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When are state income tax refunds includible in federal taxable income?

Situation

Z, Inc., a calendar-year accrual-basis taxpayer, sustained a $3 million net operating loss (NOL) in 1992. Z can carry back the loss to 1989 and recover approximately $1 million of Federal income tax and $250,000 of state income tax.

Z filed Federal and state refund claims on Mar. 16, 1993. It receives approval of its state tax refund on Sept. 15, 1993. Due to delays in the state's check processing system, Z does not receive its refund check until Jan. 3, 1994.

When must Z include the state tax refund in its Federal taxable income?

Possible solutions

1. Z reports the $250,000 state income tax refund in its 1992 Federal gross income, reducing its NOL carryback to $2.75 million.

2. Z includes the state income tax refund in its 1993 Federal gross income, when the refund is approved by the state.

3. Z includes the refund in its 1994 Federal gross income, when the refund check is received.

Tax Court decisions

In Yapp Corp, TC Memo 1992-348, the Tax Court decided that response No.2 was correct for Illinois corporate income tax refunds. The IRS had argued for response No. 1. The court held for the taxpayer, following its earlier decisions in Doyle, Dane, Bernbach, Inc., 79 TC 101 (1982), nonacq. 1988-1 CB 1.

The Doyle, Dane case involved New York State taxes. The court decided that the refund need not be included in Federal gross income until the year in which the right to the refund is ultimately determined. The court relied state law giving the New York State Tax Commission the right to examine any refund claim before deciding whether to allow the claim.

The IRS argued that its position, enunciated in Rev. Rul. 65-190 and reaffirmed in Rev. Rul. 69-372, should prevail. The court disagreed, noting that assumptions as to the validity of the transactions and the correctness of the claimed amount "begs the very question which must be addressed in applying the 'all events' test and is at the heart of the issue herein. Consequently, Rev. Rul. 65-190 . . . rests on a foundation which is shaky at best."

In both cases, the Tax Court decided that a taxpayer was not required under the all-events test to include a state income tax refund in Federal gross income "until the year the right to those refunds is ultimately determined." In each case, state law required approval before the claim could be allowed.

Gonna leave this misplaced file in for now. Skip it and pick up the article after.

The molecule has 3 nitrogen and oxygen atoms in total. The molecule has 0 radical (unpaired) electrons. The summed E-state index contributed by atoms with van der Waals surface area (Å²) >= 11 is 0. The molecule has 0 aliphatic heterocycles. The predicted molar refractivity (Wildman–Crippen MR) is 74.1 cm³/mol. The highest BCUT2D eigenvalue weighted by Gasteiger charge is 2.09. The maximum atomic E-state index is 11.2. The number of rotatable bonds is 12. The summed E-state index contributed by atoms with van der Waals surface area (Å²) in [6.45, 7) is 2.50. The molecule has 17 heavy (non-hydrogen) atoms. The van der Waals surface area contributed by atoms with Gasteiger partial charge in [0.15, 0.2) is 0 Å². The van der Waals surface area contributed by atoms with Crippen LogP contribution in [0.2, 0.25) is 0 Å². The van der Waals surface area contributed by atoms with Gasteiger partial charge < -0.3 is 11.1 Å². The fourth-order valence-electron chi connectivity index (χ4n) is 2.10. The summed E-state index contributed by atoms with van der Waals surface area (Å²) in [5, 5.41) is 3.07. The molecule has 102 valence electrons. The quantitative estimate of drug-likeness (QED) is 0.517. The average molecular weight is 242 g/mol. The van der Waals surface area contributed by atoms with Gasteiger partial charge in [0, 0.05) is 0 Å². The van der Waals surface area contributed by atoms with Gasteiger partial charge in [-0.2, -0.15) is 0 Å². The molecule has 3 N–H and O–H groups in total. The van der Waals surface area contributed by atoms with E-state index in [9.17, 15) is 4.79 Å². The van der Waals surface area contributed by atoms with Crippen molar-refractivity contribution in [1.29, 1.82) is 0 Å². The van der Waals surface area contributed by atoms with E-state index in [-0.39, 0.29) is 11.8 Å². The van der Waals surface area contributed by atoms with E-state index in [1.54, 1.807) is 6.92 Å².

Planning opportunity

Taxpayers may choose to follow the Tax Court decisions and exclude state income tax refunds from Federal gross income for the loss year if the state must approve the claim. Of course, the state approval procedure must be substantive. For example, in both Tax Court cases, the amounts claimed and refunded were not the same after the state reviews were conducted.

Following the court's decisions defers the recognition of Federal gross income and the resulting Federal tax. Z would receive approximately $85,000 more from its Federal income tax refund by carrying the full NOL back to 1989.

If Z continues to have NOLs after 1992, its cash position would be improved because the state income tax refund will offset future Federal NOLs rather than reduce the 1992 Federal NOL carryback to 1989.

Conflict between the Service

and the Tax Court

The IRS does not agree with the Tax Court's reasoning, as evidenced by its nonacquiescence in Doyle, Dane. Taxpayers willing to litigate this issue in the Tax Court have favorable precedent.

Substantial authority

The two court decisions provide substantial authority for taxpayers following the court's position. Therefore, disclosure on Form 8275, Disclosure Statement, is not necessary. (See Regs. Sec. 1.6662-4(d)(3).

Amended returns for refunds not

related to NOL carrybacks

Taxpayers often file Federal and state refund claims to correct previously filed returns. Ordinarily, tax refunds receivable may be recorded on the books when the claim is filed, but the Yapp decision may allow deferring the inclusion of state income tax refunds in Federal gross income until the state claims are approved.
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Article Details
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Author:Clifton, S. Diane
Publication:The Tax Adviser
Date:May 1, 1993
Words:674
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